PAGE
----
Outside the API 6D standard but commercially used, we have the following classes:
|PN 140||CL 800|
|PN 690||CL 4000|
|PN 750||CL 4500|
In which standard are Class 800 valves listed? Class 800 is listed in API 602 and is equivalent to about 132.4 bar or 1920 psi pressure. It is an intermediate class between 600 and 900 and is usually rounded to PN140 or 2000 PSI.
Class 4000, I believe, is not in any standard, but some manufacturers and commercial catalogs use it. Class 4500 appears in ASME B16.34 but not in the flanged standard since no one will use a flanged valve at these pressures.
Important I will keep repeating … Do not confuse the rating number with the operating pressure value for the valve or flange connection. These ANSI classes have temperature pressure charts that correlate with the flange and/or valve ratings to determine the operating pressure at the corresponding operating temperature.
For example, a class 1500 valve in 316 stainless steel, at a temperature of 25ºC, can withstand a pressure of 248 bar, while at 250ºC, it can only withstand 166 bar. But then in Carbon Steel A105, at 25ºC, it can work up to 255 bar, and at 250ºC, only 209 bar. That is why we must enter tables of each standard and filter by temperature, pressure, and material to determine which class we are in.
We continue with more nomenclatures. We encourage you. If you have already reached this point, we are almost there.
WOG (Water, Oil, Gas) is a pressure rating for valves at ambient temperature. Gas refers to a vaporized liquid, such as steam, and does not cover combustible gases. Oil is a free-flowing liquid with a higher viscosity than water and lubricating characteristics.
, The MSS-SP-25 standard itself indicates that WO (Water, Oil pressure), WOG, GLP (Gas Liquid pressure), WWP (Working Water Pressure), and W (Water pressure) are synonyms and equivalent to CWP. CWP and WOG are the same. Sometimes it is also called CWP (Cold Working Pressure), and it is the same. The MSS SP-110 standard itself defines it as follows: CWP (Cold Working Pressure) is the maximum allowable pressure rating at normal “ambient” temperature conditions, which are generally understood to be -20°F to 100°F (-29°C to 38°C) and it is evident from the examples in the standard itself that the units are PSI.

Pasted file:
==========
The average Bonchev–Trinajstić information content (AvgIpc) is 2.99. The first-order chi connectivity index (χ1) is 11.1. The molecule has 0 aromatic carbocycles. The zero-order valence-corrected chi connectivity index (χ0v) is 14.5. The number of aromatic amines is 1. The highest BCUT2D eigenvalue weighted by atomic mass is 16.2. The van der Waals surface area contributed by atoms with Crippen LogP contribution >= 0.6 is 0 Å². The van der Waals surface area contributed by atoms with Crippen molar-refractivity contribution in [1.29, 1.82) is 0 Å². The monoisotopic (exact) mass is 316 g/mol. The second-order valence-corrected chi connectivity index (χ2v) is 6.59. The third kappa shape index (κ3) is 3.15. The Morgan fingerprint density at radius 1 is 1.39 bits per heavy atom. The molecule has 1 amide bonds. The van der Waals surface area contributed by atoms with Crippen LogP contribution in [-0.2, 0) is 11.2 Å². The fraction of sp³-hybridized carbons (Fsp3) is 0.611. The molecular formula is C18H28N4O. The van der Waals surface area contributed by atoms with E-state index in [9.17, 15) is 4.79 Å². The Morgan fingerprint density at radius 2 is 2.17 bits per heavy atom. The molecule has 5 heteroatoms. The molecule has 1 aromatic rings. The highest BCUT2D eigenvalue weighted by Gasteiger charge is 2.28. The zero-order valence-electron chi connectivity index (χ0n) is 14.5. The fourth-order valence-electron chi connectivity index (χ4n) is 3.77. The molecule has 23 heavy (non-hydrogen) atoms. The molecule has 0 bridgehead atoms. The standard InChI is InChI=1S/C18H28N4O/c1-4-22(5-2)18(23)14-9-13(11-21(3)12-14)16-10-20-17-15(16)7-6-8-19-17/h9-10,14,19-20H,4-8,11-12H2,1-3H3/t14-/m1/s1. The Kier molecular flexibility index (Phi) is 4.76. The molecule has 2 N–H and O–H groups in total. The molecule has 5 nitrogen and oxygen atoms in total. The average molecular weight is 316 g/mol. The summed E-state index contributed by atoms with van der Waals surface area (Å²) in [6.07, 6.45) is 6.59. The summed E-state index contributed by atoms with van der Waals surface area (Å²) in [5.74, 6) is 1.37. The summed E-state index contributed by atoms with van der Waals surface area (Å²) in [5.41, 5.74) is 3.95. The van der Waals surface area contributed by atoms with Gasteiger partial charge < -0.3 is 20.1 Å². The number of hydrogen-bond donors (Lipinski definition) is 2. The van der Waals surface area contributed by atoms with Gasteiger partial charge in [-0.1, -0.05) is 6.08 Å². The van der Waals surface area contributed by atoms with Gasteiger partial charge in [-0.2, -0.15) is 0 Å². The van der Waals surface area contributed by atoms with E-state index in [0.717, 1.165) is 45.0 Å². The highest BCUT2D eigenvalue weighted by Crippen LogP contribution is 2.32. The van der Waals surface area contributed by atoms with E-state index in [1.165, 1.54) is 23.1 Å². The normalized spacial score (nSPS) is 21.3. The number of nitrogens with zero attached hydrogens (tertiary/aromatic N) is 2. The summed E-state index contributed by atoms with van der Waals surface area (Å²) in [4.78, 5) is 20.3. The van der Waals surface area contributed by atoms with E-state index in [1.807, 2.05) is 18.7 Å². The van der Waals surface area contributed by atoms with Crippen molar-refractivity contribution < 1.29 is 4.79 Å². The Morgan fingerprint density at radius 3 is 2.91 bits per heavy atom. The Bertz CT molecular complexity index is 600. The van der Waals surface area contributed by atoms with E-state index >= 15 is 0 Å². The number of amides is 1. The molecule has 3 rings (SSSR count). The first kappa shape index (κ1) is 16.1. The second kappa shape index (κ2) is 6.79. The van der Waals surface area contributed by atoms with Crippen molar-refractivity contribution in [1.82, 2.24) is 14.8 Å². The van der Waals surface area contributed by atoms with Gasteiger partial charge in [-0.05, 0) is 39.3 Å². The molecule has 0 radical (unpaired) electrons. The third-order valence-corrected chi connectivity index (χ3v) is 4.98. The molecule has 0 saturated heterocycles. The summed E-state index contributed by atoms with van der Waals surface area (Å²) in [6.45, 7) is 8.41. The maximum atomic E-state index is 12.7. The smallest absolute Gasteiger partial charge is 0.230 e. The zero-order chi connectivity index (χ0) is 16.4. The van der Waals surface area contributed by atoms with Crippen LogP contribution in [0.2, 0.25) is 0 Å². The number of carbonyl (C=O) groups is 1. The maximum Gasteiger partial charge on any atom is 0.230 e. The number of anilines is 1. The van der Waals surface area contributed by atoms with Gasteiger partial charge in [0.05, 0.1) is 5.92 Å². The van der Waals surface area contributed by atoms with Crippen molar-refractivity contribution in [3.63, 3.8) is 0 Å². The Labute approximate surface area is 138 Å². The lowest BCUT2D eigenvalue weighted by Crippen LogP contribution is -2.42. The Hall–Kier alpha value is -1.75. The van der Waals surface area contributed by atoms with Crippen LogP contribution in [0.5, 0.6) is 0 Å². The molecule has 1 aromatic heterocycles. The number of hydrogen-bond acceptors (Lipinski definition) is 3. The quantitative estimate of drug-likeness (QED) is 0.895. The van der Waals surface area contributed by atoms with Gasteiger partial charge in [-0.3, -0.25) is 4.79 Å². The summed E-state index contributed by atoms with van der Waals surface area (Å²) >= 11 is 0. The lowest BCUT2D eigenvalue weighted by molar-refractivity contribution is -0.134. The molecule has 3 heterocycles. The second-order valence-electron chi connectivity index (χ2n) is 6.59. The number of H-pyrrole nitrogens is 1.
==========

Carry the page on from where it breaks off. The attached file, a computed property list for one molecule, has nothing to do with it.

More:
These will be in PSI. Just as easy as that, change WOG to PSI, and you have it. For example, 600 WOG equals 600 psi at room temperature. It’s straightforward, but please don’t confuse it with class. Let’s go by note: 2000 WOG = 2000 PSI ≈ CL 800 ≈ PN 140.
MAWP (maximum allowable working pressure)
This term translates as maximum allowable working pressure and is defined as the highest amount of pressure the valve is rated to operate or can operate at a specific temperature. It comes from the ASME Pressure Vessel Code and refers to the maximum working pressure. Essentially, it does NOT refer to the burst pressure (BP= brust pressure). MAWP must be equal to or greater than the design pressure. Pressure units are always indicated, e.g., MAWP 1500 PSI.
And finally, consideration of operating pressure, design pressure, and Maximum Allowable Working Pressure (MAWP).
Operating pressure: Pressure at which the equipment works normally.
Design pressure: Operating pressure + Excess pressure that the equipment may have during its operation.
MAWP: Maximum working pressure indicated by the manufacturer at which the equipment can operate.
Test pressure: Pressure at which the manufacturer tests the equipment or valve without leakage or at the agreed leakage coefficient. Usually, the test is for a short time.
Burst Pressure: Pressure at which the equipment is irreversibly damaged and commonly not tested until rupture.
Final selection: Once the valve and all its elements have been considered in terms of pressure and temperature, you must round up to the subsequent available commercial pressure or “rating” of that valve in terms of material, pressure, and temperature. Therefore, the actual “normal” operating pressure and temperature will be safely within the rating or class of the valve itself:
Buuuut let’s not fool ourselves… all this is something dense, very engineering stuff.
Since I’m the typical person who studies summaries instead of reading the whole book, I thought I’d make a cheat sheet about all these topics for my fellow bloggers.
I leave you the cheat sheet of the whole issue of pressures, so you have it at hand when you need it, you just have to enter your email here:
Of course, you can contact our team of experts if you have any questions.